Energy is one commodity on which provision of goods and services depend. Its availability and consumption rate is an economic index to measure the development of any community. Nigeria has limitation to power supply from the National grid which has adverse effect on the populace‟s economic and social development. This necessitates the need for other sources of viable alternative to which hydropower schemes is the best and sustainable. Goronyo Dam was built across River Rima in 1984 and was commissioned in 1992 in Sokoto State of Nigeria. It has a storage capacity 942,000000 m3and a catchment of 21,445 km2. The aim of this research to investigate and assess the hydropower potential of Goronyo Dam using Rainfall Data from 1986 - 2015.The research was carried out using HEC - HMS (Hydrological Engineering Centre - Hydrologic Modeling System) Software designed U.S Army Corps of Engineers, Sequent - Method or Analytical Method. The HEC-HMS was used for analyzing rainfall Data. The parameters (evaporation, direct rainfall, inflow etc.) needed for computing the required storage capacity were calculated separately using appropriate equations. The sediment volume of the Reservoir was also determined. This study revealed that the volume of sediments in the Reservoir was 26,179,302m3and has lost storage capacity at about its dead storage (21,500,000m3) with an excess of 4,679,302m3.The discharge required for estimating hydropower potential of Goronyo Reservoir was computed as 268m3/s.The head of the Reservoir was 9.5 m.It was also found that the Reservoir isexperiencing seepage mostly during periods of high flow at some areas with annual discharge of146, 684.81L/yr. The water collected from the relief wells was clean indicating the absence of piping through the dam embankment.

The peak discharge (18624m3/s) of the dam was used for calculating the peak power as 1735.667 MW for hydro power and 1388.531MW for hydroelectric power while the discharge (268m3/s) gotten from water balance analysis was used for calculating the theoretical power and actual power of the Dam. The theoretical power of the dam was calculated as 25MW while the actual power was calculated as 20MW. With generation capacity of 20 MW, reveals that Goronyo Reservoir has the hydropower potential for hydroelectric power generation and by classification of hydropower Goronyo dam belong to the medium hydropower scheme. In order to maintain the design live span of the Dam, there is need for rehabilitation and dredging.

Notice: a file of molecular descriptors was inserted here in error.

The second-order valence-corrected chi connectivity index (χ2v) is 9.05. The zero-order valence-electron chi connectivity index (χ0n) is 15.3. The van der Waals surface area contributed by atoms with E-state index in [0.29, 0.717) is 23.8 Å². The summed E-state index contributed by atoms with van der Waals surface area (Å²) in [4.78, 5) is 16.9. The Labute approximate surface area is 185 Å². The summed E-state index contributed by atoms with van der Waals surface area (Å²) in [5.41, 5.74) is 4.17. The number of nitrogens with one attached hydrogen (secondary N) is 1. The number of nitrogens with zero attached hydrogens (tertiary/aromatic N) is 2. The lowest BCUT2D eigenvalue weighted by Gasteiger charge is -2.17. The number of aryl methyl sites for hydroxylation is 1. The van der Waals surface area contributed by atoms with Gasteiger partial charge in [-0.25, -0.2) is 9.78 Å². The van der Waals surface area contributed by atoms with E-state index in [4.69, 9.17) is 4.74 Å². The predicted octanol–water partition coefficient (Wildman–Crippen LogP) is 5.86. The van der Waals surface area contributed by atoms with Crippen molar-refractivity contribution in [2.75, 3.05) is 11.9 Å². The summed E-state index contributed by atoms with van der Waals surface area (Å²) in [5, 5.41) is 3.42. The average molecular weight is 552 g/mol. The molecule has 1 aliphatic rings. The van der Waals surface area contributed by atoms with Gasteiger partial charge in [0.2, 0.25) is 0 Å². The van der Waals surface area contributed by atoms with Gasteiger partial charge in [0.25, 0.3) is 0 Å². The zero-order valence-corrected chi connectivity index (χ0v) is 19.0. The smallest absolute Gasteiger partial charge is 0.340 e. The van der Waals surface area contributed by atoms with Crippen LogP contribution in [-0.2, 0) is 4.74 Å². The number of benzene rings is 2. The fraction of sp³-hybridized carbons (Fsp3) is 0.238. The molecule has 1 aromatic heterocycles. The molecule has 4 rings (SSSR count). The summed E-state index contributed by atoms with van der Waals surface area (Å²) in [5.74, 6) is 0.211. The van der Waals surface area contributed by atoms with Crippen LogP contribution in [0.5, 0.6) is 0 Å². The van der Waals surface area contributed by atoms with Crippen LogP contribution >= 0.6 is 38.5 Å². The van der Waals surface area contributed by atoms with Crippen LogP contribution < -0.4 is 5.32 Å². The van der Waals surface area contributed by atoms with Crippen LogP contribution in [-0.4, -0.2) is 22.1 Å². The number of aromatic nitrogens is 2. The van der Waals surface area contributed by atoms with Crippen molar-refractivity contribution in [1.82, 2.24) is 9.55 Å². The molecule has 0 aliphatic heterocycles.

1.1       Background of the Study
The idea of the study of hydropower potential of Goronyo dam is to seehow a power plant can be installed using the dam water to produce electricity for areas where national power supply is not sufficient or none at all in the state.

The name hydroelectricity originates from a Greek word known as “hydro” meaning water. Hydroelectric power was initiated in India in 1897 with a run-off river unit near Darjeeling (Kumar, 2004).

Hydroelectric power comes from the natural flow of water. The energy is produced by the fall of water turning the blades of a turbine. The turbine is connected to a generator that converts the energy into electricity and this is only possible when a dam is built to trap water, usually in a valley where there is an existing lake. The amount of electricity a system can produce depends on the quantity of water passing through a turbine and the height from which the water „falls‟ (head). The greater the flow and the head, the more electricity produced. The structure that houses the turbine and generator is called the power house (Kumar, 2004). Hydropower is one of the three principal sources of energy used to generate electricity. The other two being fossil fuels and nuclear fuels. Hydroelectricity has certain advantages over other sources. It is pollution free during operation. It has longer live spans compared to those of coal and nuclear plants. The dams that are used in the power plants help prevent flooding and supply a regulated flow of irrigation water and water supply to the areas below the dam.

The exploitable hydropower potential in Nigeria is conservatively estimated to be about 10,000 MW (Francis, 2004). Only about 19% is currently been trapped or developed. The hydropower potential in Nigeria accounts for about 29% of the total electricity supply (Sambo, 2005). The energy sector distribution in Nigeria is as shown in Table 1.1

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